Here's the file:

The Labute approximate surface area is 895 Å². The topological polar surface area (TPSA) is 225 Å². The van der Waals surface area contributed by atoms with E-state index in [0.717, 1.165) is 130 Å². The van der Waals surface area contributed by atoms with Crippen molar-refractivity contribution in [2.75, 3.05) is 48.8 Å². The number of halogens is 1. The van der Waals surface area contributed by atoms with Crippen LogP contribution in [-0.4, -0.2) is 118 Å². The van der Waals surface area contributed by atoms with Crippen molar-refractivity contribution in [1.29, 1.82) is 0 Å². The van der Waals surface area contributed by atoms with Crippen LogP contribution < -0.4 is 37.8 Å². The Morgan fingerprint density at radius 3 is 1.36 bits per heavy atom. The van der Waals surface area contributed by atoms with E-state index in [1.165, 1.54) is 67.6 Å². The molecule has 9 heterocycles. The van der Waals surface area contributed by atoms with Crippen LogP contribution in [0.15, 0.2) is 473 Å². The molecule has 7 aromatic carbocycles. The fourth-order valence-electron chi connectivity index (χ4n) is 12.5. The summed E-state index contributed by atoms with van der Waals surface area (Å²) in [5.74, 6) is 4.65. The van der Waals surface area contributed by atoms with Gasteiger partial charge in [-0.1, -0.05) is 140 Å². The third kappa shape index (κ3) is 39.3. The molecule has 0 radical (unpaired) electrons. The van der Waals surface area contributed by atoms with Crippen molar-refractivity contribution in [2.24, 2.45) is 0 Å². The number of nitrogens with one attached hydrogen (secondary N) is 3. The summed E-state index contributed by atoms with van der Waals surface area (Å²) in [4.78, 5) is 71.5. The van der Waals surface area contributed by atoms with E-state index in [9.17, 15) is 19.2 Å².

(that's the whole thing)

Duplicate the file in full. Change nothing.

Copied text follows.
The Labute approximate surface area is 895 Å². The topological polar surface area (TPSA) is 225 Å². The van der Waals surface area contributed by atoms with E-state index in [0.717, 1.165) is 130 Å². The van der Waals surface area contributed by atoms with Crippen molar-refractivity contribution in [2.75, 3.05) is 48.8 Å². The number of halogens is 1. The van der Waals surface area contributed by atoms with Crippen LogP contribution in [-0.4, -0.2) is 118 Å². The van der Waals surface area contributed by atoms with Crippen molar-refractivity contribution in [1.29, 1.82) is 0 Å². The van der Waals surface area contributed by atoms with Crippen LogP contribution < -0.4 is 37.8 Å². The Morgan fingerprint density at radius 3 is 1.36 bits per heavy atom. The van der Waals surface area contributed by atoms with E-state index in [1.165, 1.54) is 67.6 Å². The molecule has 9 heterocycles. The van der Waals surface area contributed by atoms with Crippen LogP contribution in [0.15, 0.2) is 473 Å². The molecule has 7 aromatic carbocycles. The fourth-order valence-electron chi connectivity index (χ4n) is 12.5. The summed E-state index contributed by atoms with van der Waals surface area (Å²) in [5.74, 6) is 4.65. The van der Waals surface area contributed by atoms with Gasteiger partial charge in [-0.1, -0.05) is 140 Å². The third kappa shape index (κ3) is 39.3. The molecule has 0 radical (unpaired) electrons. The van der Waals surface area contributed by atoms with Crippen molar-refractivity contribution in [2.24, 2.45) is 0 Å². The number of nitrogens with one attached hydrogen (secondary N) is 3. The summed E-state index contributed by atoms with van der Waals surface area (Å²) in [4.78, 5) is 71.5. The van der Waals surface area contributed by atoms with E-state index in [9.17, 15) is 19.2 Å².